Help Your Clients Outsmart Foxtails This Summer

June 27, 2016
Dee Latham

The two main dangers posed by Foxtails are foreign-body reactions and infections.

Summer conjures up images of people and their pets enjoying a taste of the warmer weather. That translates to more time outside, whether it’s hiking in the mountains or relaxing in the yard. But there is a real danger for companion animals: one that’s sly and underestimated, yet can be a silent killer if not detected and treated properly: the Foxtail plant.

Foxtail Facts

Foxtails are appropriately named since the plant resembles the tail of a fox. “Foxtail” is a generic term that’s often applied to several species of wild grasses, but is specifically associated with a type of wild barley (Hordeum jubatum) that is indigenous to the western United States.

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The Foxtail plant is common all up and down the West Coast but has also spread across the country, according to the US Forest Service, populating all but seven states: Florida, Georgia, Hawaii, Louisiana, North Carolina, South Carolina, and Virginia. It’s also found throughout most of Canada, as well as in some areas of Mexico.

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The weed tends to grow in grassland areas and is common along roadsides, trails, and areas that include human disturbance, such as dumps. It also grows well along the edges of salt marshes, on flatlands and Western prairies, and in irrigated meadows.

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Viewed under a magnifying glass, each bristle is covered with an infinite number of microscopic barbs. If an animal brushes by the dry plant (or steps on it, sniffs it, rolls on it, etc.), the microscopic barbs catch on its fur.

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Sometimes the awn falls from the animal’s fur on its own. However, if the awn doesn’t fall out, or it hooks into another area of the animal, that’s when the trouble starts.

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Dogs often pick up Foxtails between their toes; the flexing motion of the dog’s feet helps the foxtail work deeper and deeper between the toes, until it pierces the skin (and keeps going). It’s also extremely common for dogs to get Foxtails in their nostrils as they sniff and smell in the grass on a walk.

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Two Main Dangers of Foxtails

The two main dangers posed by Foxtails are foreign-body reactions and infections. The levels of the threat range from irritating, as when a Foxtail invades the webbing between a dog’s toes and causes an abscess, to medical emergencies.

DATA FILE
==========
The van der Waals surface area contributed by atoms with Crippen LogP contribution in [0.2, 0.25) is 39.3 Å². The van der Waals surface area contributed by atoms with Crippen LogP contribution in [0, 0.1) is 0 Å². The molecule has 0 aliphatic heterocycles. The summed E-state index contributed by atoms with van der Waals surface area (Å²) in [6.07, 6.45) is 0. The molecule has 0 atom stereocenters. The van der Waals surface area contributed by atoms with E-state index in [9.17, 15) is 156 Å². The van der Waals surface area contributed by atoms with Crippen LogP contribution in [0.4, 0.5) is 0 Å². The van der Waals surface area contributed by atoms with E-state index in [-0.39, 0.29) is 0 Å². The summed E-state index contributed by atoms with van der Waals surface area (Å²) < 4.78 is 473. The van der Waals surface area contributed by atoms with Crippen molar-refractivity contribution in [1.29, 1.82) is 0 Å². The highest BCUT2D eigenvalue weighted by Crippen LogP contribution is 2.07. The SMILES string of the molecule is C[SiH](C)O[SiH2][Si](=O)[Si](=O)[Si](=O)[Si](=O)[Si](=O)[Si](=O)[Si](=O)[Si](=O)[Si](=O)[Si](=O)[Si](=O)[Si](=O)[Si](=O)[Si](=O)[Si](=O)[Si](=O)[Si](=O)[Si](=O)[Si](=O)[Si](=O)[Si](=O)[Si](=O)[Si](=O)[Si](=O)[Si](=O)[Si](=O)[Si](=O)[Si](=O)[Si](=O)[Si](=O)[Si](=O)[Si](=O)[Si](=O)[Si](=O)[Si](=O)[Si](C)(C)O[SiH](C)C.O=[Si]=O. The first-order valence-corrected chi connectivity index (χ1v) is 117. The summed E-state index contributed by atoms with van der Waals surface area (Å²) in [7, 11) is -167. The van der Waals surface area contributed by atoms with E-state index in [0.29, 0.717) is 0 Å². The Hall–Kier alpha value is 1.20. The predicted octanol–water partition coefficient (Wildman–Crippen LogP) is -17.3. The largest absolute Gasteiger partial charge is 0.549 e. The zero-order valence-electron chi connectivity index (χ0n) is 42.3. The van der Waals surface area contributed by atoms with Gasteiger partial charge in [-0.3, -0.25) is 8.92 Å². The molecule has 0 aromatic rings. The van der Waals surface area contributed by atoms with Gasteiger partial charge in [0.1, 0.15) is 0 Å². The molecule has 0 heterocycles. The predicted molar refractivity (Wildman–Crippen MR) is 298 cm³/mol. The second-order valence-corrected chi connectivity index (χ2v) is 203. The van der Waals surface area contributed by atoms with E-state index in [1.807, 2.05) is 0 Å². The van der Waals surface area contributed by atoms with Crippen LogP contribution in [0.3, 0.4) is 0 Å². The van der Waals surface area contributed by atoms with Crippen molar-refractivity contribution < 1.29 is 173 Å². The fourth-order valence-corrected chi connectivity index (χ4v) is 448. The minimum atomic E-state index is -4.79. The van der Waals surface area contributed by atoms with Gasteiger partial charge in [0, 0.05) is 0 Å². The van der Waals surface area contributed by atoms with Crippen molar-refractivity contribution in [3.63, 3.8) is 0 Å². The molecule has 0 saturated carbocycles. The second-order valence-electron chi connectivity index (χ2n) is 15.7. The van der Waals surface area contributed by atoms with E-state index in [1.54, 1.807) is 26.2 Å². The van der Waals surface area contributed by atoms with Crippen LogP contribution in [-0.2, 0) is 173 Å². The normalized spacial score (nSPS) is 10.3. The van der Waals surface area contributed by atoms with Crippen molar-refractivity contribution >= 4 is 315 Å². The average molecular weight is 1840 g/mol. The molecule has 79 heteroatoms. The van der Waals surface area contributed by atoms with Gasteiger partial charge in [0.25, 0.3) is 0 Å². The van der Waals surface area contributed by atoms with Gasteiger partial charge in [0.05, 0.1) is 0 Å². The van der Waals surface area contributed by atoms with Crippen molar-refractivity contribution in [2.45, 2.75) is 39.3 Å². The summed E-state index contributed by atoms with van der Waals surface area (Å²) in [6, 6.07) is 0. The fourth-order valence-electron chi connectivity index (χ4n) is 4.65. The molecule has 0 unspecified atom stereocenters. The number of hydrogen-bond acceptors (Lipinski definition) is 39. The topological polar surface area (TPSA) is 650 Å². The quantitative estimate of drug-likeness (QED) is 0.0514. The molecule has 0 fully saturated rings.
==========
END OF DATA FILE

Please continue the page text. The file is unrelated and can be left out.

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Foxtails in the ears can rupture eardrums or cause chronic ear infections, while foxtails in the eyes can lead to blindness. Inhaled foxtails can affect the lungs, causing infections and necessitating major surgery — including the removal of lung lobes.

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Even if the Foxtail doesn’t cause the problem, it can create a conduit for outside infection.

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Dirt-borne bacteria, such as Actinomyces bovis and Nocardia asteroides, can be introduced into the body cavity by a burrowing awn and can wreak havoc.

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Pneumonia is not an uncommon result when an awn enters a lung. Discospondylitis, an infection of the spinal vertebra and intervertebral discs, can be introduced by Foxtail migration and can cause conjunctivitis if the Foxtail becomes lodged in the eye.1,3 A number of other opportunistic infections, such as Blastomycosis, can occur when an awn enters a dog’s body. It is more likely for a dog to suffer a Foxtail in the nose, ear, or paw.

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Foxtail Prevention Tips for Your Clients

Here are some ways clients can take action with their pets:4

  • Examining their pet's coat during Foxtail season -- generally May through December -- especially if the pet has walked in open fields.
  • Brushing their dog as necessary, and looking closely for pointy Foxtail awns in thick or feathery fur.
  • Checking their dog’s face and ears for Foxtails. Don't forget to have clients look in and around their pet's mouth and gums.
  • Carefully checking their dog's paw pads, especially between the toes.
  • Using tweezers to remove any foxtails in plain sight

The easiest way for your clients to prevent Foxtail problems is to keep their animals out of overgrown, grassy areas and remove any Foxtail plants they find in their yard. They should also consider trimming their dog's hair during Foxtail season, especially if one spot in the animal's fur is more susceptible.

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Truly the best way to eliminate Foxtail danger is to avoid the plant completely, but with even a minor incident, a quick response is the best medicine.

References

  • University of California, Davis: Foxtails Pose Autumn Threat to Dogs. 2012; 101-106.
  • Pitcairn, R. Dr. Pitcairn's Complete Guide to Natural Health for Dogs & Cats, 2005;7 9-83.
  • Acker, R. Field Guide to Dog First Aid: Emergency Care for the Outdoor Dog. 2015; 22-29.
  • Beware of Foxtail Seeds this Summer. Whole Dog Journal website. http://www.whole-dog-journal.com/issues/6_8/features/Beware-Foxtail-Seeds_5563-1.html. Published August 2003. Updated March 2016. Accessed June 19, 2016.